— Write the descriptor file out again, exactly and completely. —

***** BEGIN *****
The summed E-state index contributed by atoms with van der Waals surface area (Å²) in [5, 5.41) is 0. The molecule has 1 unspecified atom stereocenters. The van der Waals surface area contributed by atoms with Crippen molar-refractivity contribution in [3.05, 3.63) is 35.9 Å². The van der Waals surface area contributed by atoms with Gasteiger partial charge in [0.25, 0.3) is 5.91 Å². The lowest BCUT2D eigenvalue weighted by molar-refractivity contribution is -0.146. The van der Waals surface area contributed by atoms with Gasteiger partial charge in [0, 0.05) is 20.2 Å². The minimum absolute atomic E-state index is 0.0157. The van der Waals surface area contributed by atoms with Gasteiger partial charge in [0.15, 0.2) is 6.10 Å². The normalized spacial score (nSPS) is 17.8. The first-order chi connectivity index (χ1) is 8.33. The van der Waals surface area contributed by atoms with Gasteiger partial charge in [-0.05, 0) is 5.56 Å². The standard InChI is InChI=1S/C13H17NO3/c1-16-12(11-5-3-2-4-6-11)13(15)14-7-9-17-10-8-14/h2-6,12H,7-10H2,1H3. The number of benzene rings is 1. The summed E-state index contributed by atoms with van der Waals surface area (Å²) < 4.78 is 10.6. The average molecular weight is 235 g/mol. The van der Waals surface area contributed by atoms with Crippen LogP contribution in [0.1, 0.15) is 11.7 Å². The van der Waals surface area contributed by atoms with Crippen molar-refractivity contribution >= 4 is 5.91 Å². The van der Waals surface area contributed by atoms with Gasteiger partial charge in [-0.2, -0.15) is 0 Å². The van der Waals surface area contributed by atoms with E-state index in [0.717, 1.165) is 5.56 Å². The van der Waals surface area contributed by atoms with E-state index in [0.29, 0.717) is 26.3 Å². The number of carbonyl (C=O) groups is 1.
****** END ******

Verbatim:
The summed E-state index contributed by atoms with van der Waals surface area (Å²) in [5, 5.41) is 0. The molecule has 1 unspecified atom stereocenters. The van der Waals surface area contributed by atoms with Crippen molar-refractivity contribution in [3.05, 3.63) is 35.9 Å². The van der Waals surface area contributed by atoms with Gasteiger partial charge in [0.25, 0.3) is 5.91 Å². The lowest BCUT2D eigenvalue weighted by molar-refractivity contribution is -0.146. The van der Waals surface area contributed by atoms with Gasteiger partial charge in [0, 0.05) is 20.2 Å². The minimum absolute atomic E-state index is 0.0157. The van der Waals surface area contributed by atoms with Gasteiger partial charge in [0.15, 0.2) is 6.10 Å². The normalized spacial score (nSPS) is 17.8. The first-order chi connectivity index (χ1) is 8.33. The van der Waals surface area contributed by atoms with Gasteiger partial charge in [-0.05, 0) is 5.56 Å². The standard InChI is InChI=1S/C13H17NO3/c1-16-12(11-5-3-2-4-6-11)13(15)14-7-9-17-10-8-14/h2-6,12H,7-10H2,1H3. The number of benzene rings is 1. The summed E-state index contributed by atoms with van der Waals surface area (Å²) < 4.78 is 10.6. The average molecular weight is 235 g/mol. The van der Waals surface area contributed by atoms with Crippen LogP contribution in [0.1, 0.15) is 11.7 Å². The van der Waals surface area contributed by atoms with Crippen molar-refractivity contribution >= 4 is 5.91 Å². The van der Waals surface area contributed by atoms with Gasteiger partial charge in [-0.2, -0.15) is 0 Å². The van der Waals surface area contributed by atoms with E-state index in [0.717, 1.165) is 5.56 Å². The van der Waals surface area contributed by atoms with E-state index in [0.29, 0.717) is 26.3 Å². The number of carbonyl (C=O) groups is 1.